by Beth Dennis , 08 November 2017.
Tryptophan is one of the so-called essential amino acids that must be supplied in the diet of humans and other mammals. Tryptophan is needed for the synthesis of the neurotransmitter serotonin and the hormone melatonin, both of which are important in the regulation of mood, appetite, sleep and other essential brain functions. Tryptophan is also the precursor to N-formylkynurenine which, when converted by formamidase, produces kynurenine. This is the beginning of the kynurenine pathway, an enzymatic cascade responsible for over 90% of tryptophan metabolism, a source of NAD+ (a biologically necessary coenzyme) and a producer of a number of compounds which may play a role in various neurological and psychiatric diseases.
Advances in electrophysiological and biochemical techniques have put the kynurenine pathway and the products of this cascade in the spotlight. The kynurenine pathway produces many metabolites from tryptophan, including compounds such as kynurenic, quinolinic and xanthurenic acids, which are known to modulate the activity of neurones. Xanthurenic acid (XA), like quinolinic and kynurenic acids, is naturally occurring within the central nervous system, and results from the enzymatic reaction between kynurenine aminotransferases and, XA’s neurotoxic precursor, 3-hydroxykynurenine (3-HK). Recent research has characterised XA, identifying key features that could play a role in the pathophysiology of neurological and psychiatric disorders when the pathway malfunctions.
Increasingly, brain activity is being studied and manipulated to characterise and better understand the circuitry and mechanisms underlying cognitive impairments of brain related disease. Synchronous brain activity between 30 and 80 Hz, known as gamma oscillations, has been repeatedly associated with cognitive ability. Many studies, in vivo and in vitro, have shown altered gamma activity in schizophrenic patients and animal models of the disorder, as well as impairment in learning and memory.
Vesicular glutamate transporters (VGLUTs) are proteins that perform the uptake of glutamate, the principal excitatory neurotransmitter, into presynaptic vesicles. VGLUTs therefore play an important role in synaptic signalling. XA is an endogenous inhibitor of these VGLUTs, meaning the amount of glutamate being transported and released for neurotransmission is reduced when XA inhibits VGLUT. Attenuated VGLUT function, or expression, and reduced glutamate synaptic transmission are associated with deficits in sensory processing, learning and memory, all of which are symptoms associated with the cognitive impairments of schizophrenia.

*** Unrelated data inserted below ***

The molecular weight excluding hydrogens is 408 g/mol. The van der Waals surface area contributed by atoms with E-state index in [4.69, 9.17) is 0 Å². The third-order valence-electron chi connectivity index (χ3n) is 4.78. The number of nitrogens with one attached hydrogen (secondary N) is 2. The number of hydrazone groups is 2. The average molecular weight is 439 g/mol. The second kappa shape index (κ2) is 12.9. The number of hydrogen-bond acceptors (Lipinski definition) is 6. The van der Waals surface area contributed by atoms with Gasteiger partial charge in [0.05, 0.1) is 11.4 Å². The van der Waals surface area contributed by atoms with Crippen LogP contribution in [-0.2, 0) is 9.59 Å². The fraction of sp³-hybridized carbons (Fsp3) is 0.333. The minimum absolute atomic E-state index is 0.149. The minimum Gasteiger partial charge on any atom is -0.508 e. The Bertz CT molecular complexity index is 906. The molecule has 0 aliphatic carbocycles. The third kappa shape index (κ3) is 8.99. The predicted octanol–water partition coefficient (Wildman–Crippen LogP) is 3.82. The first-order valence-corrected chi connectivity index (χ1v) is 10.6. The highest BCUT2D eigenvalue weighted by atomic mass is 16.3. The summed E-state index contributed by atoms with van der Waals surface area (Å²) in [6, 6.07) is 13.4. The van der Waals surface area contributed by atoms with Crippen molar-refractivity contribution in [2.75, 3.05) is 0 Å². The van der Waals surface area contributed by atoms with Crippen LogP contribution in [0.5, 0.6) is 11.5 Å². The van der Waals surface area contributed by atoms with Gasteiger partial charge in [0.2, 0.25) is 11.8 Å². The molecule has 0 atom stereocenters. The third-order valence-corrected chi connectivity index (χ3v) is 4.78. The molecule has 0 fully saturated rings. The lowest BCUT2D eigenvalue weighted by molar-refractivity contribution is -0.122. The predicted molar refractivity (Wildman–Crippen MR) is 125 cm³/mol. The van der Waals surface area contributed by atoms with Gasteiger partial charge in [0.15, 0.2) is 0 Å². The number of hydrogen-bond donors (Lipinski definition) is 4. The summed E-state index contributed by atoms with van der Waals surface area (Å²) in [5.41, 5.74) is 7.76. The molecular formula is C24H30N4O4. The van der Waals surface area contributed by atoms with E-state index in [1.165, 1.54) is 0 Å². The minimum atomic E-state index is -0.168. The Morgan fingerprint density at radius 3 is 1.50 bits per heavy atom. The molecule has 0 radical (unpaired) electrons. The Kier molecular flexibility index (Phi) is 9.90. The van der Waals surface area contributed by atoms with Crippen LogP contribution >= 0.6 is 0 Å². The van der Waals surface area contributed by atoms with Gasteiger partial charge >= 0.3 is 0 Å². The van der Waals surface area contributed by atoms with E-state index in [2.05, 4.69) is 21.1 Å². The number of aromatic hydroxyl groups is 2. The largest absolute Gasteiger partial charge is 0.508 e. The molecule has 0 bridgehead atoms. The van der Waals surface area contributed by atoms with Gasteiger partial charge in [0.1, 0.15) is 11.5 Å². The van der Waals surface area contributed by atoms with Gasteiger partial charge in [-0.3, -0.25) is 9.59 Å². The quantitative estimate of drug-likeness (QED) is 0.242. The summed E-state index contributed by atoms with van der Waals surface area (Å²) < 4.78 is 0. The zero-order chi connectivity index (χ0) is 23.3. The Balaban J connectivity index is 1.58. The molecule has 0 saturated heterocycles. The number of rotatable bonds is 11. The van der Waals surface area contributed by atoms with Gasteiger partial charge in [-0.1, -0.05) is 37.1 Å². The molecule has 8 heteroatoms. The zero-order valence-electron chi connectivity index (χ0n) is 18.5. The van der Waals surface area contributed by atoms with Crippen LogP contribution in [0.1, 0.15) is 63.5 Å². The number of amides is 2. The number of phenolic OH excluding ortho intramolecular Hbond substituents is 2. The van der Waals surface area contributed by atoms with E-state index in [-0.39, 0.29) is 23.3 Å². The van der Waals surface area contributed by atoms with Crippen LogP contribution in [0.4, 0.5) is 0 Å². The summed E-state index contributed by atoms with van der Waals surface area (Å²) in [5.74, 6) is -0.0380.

In a recent study, Neurexpert collaborated with Dr. Korrapati Sathyasaikumar and Prof. Robert Schwarcz (Maryland Psychiatric Research Center) to evaluate the actions of XA and its precursor 3-HK. From this, Neurexpert demonstrated an effect on brain activity that is potentially relevant to known activity in the brain of schizophrenic patients. Using brain slice electrophysiology technology, bath application of the two kynurenine metabolites significantly reduced gamma oscillation power in the CA3 region of the hippocampus. This effect was seen to increase as the concentration of XA increased. In further experiments, 3-HK and XA were both found to reduce excitatory synaptic transmission in the hippocampus. The reduction in transmission caused by 3-HK decreased when the production of XA from 3-HK was inhibited by AOAA, confirming that increased XA reduces synaptic transmission. This evidence suggests that the xanthurenic acid arm of the kynurenine pathway plays an important role in the correct functioning of glutamatergic transmission and could participate in the pathophysiology of disorders such as schizophrenia. Examples of XA and 3-HK modulating gamma activity may be viewed in the presentation below.
But is there biological evidence for any of this found in patients? Yes; data shows that kynurenines, and particularly xanthurenic acid, levels are abnormal in schizophrenic patients compared to controls, and that kynurenine pathway metabolism is also dysfunctional in people with schizophrenia.
With all things considered, this evidence highlights xanthurenic acid as a functionally significant kynurenine pathway metabolite in the brain and, although there is still much to discover, it may offer a promising therapeutic target for the future. Furthermore, it is evident that recording gamma oscillations in vitro offers a useful translational functional assay for the development of drugs in the area of psychiatry.
Sathyasaikumar, K. V., M. et al. (2017). "Xanthurenic Acid Formation from 3-Hydroxykynurenine in the Mammalian Brain: Neurochemical Characterization and Physiological Effects." Neuroscience. doi:10.1016/j.neuroscience.2017.10.006
The Blog was written by Beth Dennis. To learn more about Beth and Neurexpert, please click here.
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